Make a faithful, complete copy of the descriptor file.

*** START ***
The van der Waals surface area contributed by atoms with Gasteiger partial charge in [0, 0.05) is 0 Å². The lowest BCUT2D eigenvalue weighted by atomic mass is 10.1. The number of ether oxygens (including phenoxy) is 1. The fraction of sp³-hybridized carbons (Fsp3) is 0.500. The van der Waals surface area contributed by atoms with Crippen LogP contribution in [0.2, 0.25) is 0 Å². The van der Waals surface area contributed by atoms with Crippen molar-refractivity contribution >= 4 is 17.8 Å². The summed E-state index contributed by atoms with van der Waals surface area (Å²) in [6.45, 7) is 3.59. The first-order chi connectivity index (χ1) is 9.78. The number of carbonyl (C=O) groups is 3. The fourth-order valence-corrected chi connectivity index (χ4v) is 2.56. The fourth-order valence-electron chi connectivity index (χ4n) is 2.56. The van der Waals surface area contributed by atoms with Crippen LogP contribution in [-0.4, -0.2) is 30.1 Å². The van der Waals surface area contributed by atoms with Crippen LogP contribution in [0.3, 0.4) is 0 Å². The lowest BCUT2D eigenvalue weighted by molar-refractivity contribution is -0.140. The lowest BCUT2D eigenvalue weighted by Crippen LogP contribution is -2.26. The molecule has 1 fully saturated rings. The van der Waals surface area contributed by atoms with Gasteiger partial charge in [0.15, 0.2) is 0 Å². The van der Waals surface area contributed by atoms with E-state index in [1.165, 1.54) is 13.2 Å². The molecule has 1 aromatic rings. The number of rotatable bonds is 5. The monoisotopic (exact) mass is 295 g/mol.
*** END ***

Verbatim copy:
The van der Waals surface area contributed by atoms with Gasteiger partial charge in [0, 0.05) is 0 Å². The lowest BCUT2D eigenvalue weighted by atomic mass is 10.1. The number of ether oxygens (including phenoxy) is 1. The fraction of sp³-hybridized carbons (Fsp3) is 0.500. The van der Waals surface area contributed by atoms with Crippen LogP contribution in [0.2, 0.25) is 0 Å². The van der Waals surface area contributed by atoms with Crippen molar-refractivity contribution >= 4 is 17.8 Å². The summed E-state index contributed by atoms with van der Waals surface area (Å²) in [6.45, 7) is 3.59. The first-order chi connectivity index (χ1) is 9.78. The number of carbonyl (C=O) groups is 3. The fourth-order valence-corrected chi connectivity index (χ4v) is 2.56. The fourth-order valence-electron chi connectivity index (χ4n) is 2.56. The van der Waals surface area contributed by atoms with Crippen LogP contribution in [-0.4, -0.2) is 30.1 Å². The van der Waals surface area contributed by atoms with Crippen LogP contribution in [0.3, 0.4) is 0 Å². The lowest BCUT2D eigenvalue weighted by molar-refractivity contribution is -0.140. The lowest BCUT2D eigenvalue weighted by Crippen LogP contribution is -2.26. The molecule has 1 fully saturated rings. The van der Waals surface area contributed by atoms with Gasteiger partial charge in [0.15, 0.2) is 0 Å². The van der Waals surface area contributed by atoms with E-state index in [1.165, 1.54) is 13.2 Å². The molecule has 1 aromatic rings. The number of rotatable bonds is 5. The monoisotopic (exact) mass is 295 g/mol.